But what makes Ghost Fleet perhaps something different is we’ve experimented with melding two classic book genres, the technothriller and the nonfiction book. Think of Ghost Fleet as a new kind of “novel,” where the story is backed by 400 endnotes that show how real it all is. Every technology and trend in the book, no matter how much like science fiction, is drawn from the real world and documented for the reader. The realistic scenarios and moments that we hope will thrill and chill were actually built through nonfiction research that included everything from unearthing DARPA contracts to sharing lessons from various Pentagon wargames that we organized. Moreover, we put facts to work for our fictions, including using the story to reveal real world concerns from new Chinese drone prototypes to how certain U.S. weapons have already been hacked. Similarly, we met with real people who would fight in such a war (from U.S. Navy destroyer captains and fighter pilots to Chinese generals and anonymous hackers), which not only improved the realism but also let us really get to know our characters.

Even the name reflects this approach. “Ghost Fleet” has a cool, ominous sound to it, but it is actually the real nickname of the National Defense Reserve Fleet. These are the old Navy ships kept in mothballs in places like Suisun Bay near San Francisco, just in case we ever need them again; they are the Navy’s version of the Air Force’s “Boneyard” of retired planes kept in the Arizona desert. Those dusty warplanes get their day too in our book.

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There is a real world policy question of just why we keep these old ships around, which connects to bigger issues of whether a world war could happen again? But this then raises an uncomfortable issue: Could a future war go badly enough for America that it would actually need to bring back these faithful old ships and planes? Answering these questions also led us down often overlooked narrative pathways when planning for future conflict, like how would the old military equipment, and the old sailors who best know it, relate (or not) to the new generation of “digital-native” sailors?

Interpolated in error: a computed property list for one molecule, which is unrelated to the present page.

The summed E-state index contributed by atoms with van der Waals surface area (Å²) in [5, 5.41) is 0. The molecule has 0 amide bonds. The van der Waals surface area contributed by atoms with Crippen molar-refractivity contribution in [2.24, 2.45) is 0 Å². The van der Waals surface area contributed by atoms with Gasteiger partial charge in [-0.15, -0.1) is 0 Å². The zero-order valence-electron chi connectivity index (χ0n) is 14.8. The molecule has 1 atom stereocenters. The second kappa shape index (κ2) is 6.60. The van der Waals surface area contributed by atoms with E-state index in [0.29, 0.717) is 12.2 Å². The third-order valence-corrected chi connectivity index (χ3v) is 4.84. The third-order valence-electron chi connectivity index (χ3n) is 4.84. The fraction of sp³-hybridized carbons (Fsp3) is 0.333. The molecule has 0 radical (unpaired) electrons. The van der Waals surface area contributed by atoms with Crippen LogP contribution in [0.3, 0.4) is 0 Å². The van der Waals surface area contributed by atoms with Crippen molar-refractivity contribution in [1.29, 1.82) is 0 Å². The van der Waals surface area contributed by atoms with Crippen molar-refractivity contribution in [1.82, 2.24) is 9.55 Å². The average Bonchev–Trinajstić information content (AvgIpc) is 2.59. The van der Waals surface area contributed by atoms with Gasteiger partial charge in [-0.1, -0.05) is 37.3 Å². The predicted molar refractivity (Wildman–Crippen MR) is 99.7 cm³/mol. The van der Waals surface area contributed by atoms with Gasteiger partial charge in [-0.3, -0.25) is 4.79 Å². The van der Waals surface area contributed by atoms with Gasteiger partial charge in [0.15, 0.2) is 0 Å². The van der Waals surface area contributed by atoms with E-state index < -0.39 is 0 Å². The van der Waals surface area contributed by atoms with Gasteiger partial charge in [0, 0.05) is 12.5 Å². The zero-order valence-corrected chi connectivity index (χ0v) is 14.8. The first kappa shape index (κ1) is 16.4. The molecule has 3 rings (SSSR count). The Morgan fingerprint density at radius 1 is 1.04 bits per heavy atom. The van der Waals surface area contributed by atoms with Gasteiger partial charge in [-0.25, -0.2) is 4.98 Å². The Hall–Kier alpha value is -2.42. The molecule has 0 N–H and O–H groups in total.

Fiction and nonfiction can be both entertaining and helpful in thinking about the unthinkable. It can be useful, particularly in Washington. We’ve been able to talk about the real world lessons from a novel with groups that range from 600 Navy officers at the Naval War College to Congressional lawmakers and their staffs to the Defense Science Board. We shared early versions with readers who ranged from 4 star Navy Admirals (for the military side) to one of the inventors of the Internet (for the technical side), to the writer of HBO Game of Thrones and producer of The Hunger Games (for the entertainment side). The result is perhaps the strangest ever Venn diagram of blurbs and reviews. But hopefully the mix of genres and fans is one that entices people to check it out, whether they are a military officer looking for future-war insights, or someone just looking for a fun read with a beer in hand at the beach. Or maybe both.

(This piece was adapted from an essay that appeared on John Scalzi’s blog.)

GIVEAWAY: August and Peter are excited to give away a free copy of their novel to a random commenter. Comment within 2 weeks; winners must live in Canada/US to receive the book by mail. (UPDATE: Katie won).